Horrific deja vu in Ukraine for those who fled other wars

Mar 3, 2022, 11:52 PM | Updated: Mar 4, 2022, 12:44 am
Orwa Staif, a Syrian student in the city of Kharkiv, sits on the sofa in the apartment of his paren...

Orwa Staif, a Syrian student in the city of Kharkiv, sits on the sofa in the apartment of his parents in Nuremberg, Germany, Thursday, March 3, 2022. When Russia launched its war on Ukraine, Staif joined the exodus of people fleeing the onslaught. (AP Photo/Michael Probst)

(AP Photo/Michael Probst)

NUREMBERG, Germany (AP) — When Russia launched its war on Ukraine, a Syrian student in the city of Kharkiv joined the exodus of people fleeing the onslaught. It was the third time that 24-year-old Orwa Staif, who grew up in the suburbs of Damascus, was being displaced by war and crises.

For Staif, it was a jarring déjà vu: columns of people, many on foot, carrying what few belongings they could, desperate to escape bombs and missiles. He had seen it all before, in his native Syria.

“The same sounds of bombs that I heard in 2013, I heard now in Kharkiv. I told my friends ‘I can’t believe I’m reliving the same experience’,” Staif told The Associated Press in Germany, where he has since reunited with his family.

According to the United Nations, more than 1 million people have fled Ukraine following Russia’s invasion, the swiftest refugee exodus this century. They fled to neighboring countries, with Poland taking in the highest number.

In 2013, rebels fighting to topple Syrian autocrat Bashar Assad were in Staif’s hometown of Douma, at the doorstep of the capital, Damascus. Airstrikes, shelling and street fighting were common.

His father defected from the army and the family was forced to leave Syria. Like so many other families, they scattered — some went to the United Arab Emirates, some to Germany. Staif went to neighboring Lebanon, where he graduated from high school.

In 2019, the situation in Lebanon deteriorated dramatically, with the economy crashing and people taking to the streets in mass protests. Poverty and inflation soared in an unprecedented economic collapse.

Staif’s father advised him to go study in Ukraine, where getting a visa — at least in theory — was easier than in other places. Staif succeeded and moved to Ukraine the following year, in February 2020.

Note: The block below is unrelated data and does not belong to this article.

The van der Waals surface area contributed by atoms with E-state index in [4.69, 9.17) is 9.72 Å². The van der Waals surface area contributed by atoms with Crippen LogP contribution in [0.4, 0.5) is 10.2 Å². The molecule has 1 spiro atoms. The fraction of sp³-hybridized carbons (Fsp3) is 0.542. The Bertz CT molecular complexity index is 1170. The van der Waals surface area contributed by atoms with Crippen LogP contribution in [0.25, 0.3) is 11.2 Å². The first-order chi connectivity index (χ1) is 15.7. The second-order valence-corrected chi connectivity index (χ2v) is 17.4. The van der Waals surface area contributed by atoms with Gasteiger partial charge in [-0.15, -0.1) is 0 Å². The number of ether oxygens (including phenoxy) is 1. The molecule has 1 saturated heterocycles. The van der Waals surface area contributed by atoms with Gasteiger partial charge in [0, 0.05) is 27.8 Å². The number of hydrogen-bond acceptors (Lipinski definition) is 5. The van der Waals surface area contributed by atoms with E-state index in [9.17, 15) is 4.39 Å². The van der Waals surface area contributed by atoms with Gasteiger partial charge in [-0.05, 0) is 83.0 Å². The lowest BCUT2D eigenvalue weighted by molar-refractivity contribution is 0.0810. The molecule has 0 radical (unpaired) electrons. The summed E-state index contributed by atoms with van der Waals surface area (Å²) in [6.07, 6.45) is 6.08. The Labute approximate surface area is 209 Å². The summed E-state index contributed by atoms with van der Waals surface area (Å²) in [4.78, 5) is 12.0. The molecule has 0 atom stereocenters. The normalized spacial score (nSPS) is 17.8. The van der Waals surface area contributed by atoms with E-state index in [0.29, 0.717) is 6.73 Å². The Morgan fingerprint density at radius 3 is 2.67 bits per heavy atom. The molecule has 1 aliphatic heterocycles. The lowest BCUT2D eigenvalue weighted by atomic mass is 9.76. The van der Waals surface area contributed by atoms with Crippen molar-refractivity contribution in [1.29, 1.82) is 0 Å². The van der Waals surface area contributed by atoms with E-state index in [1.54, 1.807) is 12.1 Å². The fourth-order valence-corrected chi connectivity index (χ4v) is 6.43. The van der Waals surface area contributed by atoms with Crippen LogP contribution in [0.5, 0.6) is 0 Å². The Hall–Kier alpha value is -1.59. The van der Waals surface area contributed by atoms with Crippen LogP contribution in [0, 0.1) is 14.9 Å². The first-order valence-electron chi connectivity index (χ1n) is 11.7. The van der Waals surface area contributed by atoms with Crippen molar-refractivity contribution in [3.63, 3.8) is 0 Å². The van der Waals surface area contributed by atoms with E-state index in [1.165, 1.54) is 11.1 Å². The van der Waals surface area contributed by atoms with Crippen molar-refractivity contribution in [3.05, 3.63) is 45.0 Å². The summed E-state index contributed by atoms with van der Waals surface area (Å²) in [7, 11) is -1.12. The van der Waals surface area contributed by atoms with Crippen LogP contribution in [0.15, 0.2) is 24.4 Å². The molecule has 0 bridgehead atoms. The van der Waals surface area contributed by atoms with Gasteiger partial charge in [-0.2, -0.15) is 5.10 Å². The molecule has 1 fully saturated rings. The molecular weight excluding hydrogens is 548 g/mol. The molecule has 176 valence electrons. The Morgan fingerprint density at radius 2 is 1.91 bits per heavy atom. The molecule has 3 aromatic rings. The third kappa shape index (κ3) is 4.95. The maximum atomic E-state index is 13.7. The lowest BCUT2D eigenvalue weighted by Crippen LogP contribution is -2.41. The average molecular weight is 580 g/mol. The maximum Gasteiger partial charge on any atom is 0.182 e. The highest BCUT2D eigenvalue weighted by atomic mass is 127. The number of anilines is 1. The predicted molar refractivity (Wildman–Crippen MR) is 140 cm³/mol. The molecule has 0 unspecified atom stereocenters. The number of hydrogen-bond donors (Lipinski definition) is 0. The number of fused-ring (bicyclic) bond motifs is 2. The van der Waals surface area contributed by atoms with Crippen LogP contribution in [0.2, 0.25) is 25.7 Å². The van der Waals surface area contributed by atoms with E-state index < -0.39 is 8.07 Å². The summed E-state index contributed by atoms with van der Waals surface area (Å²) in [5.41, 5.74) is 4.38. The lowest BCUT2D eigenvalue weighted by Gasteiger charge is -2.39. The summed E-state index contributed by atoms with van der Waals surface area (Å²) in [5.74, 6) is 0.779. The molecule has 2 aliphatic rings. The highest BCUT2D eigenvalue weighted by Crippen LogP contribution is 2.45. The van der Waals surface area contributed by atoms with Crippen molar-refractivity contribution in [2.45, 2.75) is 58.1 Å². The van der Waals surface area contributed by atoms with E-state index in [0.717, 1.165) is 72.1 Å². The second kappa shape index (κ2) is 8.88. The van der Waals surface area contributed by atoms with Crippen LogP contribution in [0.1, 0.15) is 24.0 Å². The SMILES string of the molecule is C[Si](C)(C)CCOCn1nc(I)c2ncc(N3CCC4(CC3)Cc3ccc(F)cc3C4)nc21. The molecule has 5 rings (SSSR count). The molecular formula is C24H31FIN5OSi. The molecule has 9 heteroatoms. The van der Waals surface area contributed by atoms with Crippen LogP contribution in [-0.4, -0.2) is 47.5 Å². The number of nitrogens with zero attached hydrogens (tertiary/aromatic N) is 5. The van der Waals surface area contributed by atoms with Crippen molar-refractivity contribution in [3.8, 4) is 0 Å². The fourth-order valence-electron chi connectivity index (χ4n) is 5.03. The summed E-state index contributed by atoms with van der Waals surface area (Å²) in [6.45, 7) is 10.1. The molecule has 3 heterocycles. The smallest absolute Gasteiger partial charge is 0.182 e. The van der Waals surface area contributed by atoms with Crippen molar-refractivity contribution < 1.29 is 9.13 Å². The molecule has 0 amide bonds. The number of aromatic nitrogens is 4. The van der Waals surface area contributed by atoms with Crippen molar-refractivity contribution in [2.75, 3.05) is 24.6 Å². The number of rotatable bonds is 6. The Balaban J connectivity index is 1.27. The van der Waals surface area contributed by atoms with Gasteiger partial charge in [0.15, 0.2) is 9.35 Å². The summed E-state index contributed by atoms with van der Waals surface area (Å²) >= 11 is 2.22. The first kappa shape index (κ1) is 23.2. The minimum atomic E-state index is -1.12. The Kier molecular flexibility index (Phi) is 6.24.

When Russia invaded last week, pummeling Ukrainian cities with airstrikes and shelling — including Kharkiv, Ukraine’s second-largest city — many piled into trains and cars to the city of Lviv in western Ukraine, before heading to the Polish border. Staif managed to get on a train for a 16-hour journey to Lviv, and from there continued on foot toward Poland.

Over the weekend, the line of traffic stretched for 30 kilometers (19 miles), backed up with cars and people. The unlucky ones without transportation had to make the trip on foot. Women, the elderly and children were among the masses — along with some foreigners, mostly students from other countries.

“This journey is so tough. I can say ten years of displacement. Whenever I get used to a place, I get new acquaintance with my friends and then I leave everything and go,” Staif said.

“It’s so hard and so disappointing for me and I hate it… It’s the war wherever I am. Crises all over the world and those places that I’ve been.

A Yemeni student of mechanical engineering, a young woman evacuated from Kabul when the Taliban seized Afghanistan and others share much of Staif’s story.

Mohammad Shamiri, 23, from Yemen’s capital of Sanaa, arrived in Ukraine four years ago to study mechanical engineering at the Kharkiv National Automobile and Highway University.

“I never imagined this could happen here,” in Europe, Shamiri said.